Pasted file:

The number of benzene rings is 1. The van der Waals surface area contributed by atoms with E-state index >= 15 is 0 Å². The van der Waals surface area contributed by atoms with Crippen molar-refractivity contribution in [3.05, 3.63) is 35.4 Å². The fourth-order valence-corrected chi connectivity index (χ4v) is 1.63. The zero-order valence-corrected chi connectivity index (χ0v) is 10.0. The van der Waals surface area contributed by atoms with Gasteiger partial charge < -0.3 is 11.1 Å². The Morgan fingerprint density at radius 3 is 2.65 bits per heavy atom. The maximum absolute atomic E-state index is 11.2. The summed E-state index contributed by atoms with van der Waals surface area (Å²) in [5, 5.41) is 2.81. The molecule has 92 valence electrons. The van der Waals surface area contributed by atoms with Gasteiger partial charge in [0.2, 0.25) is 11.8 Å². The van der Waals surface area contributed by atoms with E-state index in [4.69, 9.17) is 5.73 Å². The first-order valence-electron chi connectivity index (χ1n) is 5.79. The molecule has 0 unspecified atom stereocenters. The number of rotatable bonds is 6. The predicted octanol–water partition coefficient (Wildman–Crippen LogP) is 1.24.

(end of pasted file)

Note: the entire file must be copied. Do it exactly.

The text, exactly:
The number of benzene rings is 1. The van der Waals surface area contributed by atoms with E-state index >= 15 is 0 Å². The van der Waals surface area contributed by atoms with Crippen molar-refractivity contribution in [3.05, 3.63) is 35.4 Å². The fourth-order valence-corrected chi connectivity index (χ4v) is 1.63. The zero-order valence-corrected chi connectivity index (χ0v) is 10.0. The van der Waals surface area contributed by atoms with Gasteiger partial charge < -0.3 is 11.1 Å². The Morgan fingerprint density at radius 3 is 2.65 bits per heavy atom. The maximum absolute atomic E-state index is 11.2. The summed E-state index contributed by atoms with van der Waals surface area (Å²) in [5, 5.41) is 2.81. The molecule has 92 valence electrons. The van der Waals surface area contributed by atoms with Gasteiger partial charge in [0.2, 0.25) is 11.8 Å². The van der Waals surface area contributed by atoms with E-state index in [4.69, 9.17) is 5.73 Å². The first-order valence-electron chi connectivity index (χ1n) is 5.79. The molecule has 0 unspecified atom stereocenters. The number of rotatable bonds is 6. The predicted octanol–water partition coefficient (Wildman–Crippen LogP) is 1.24.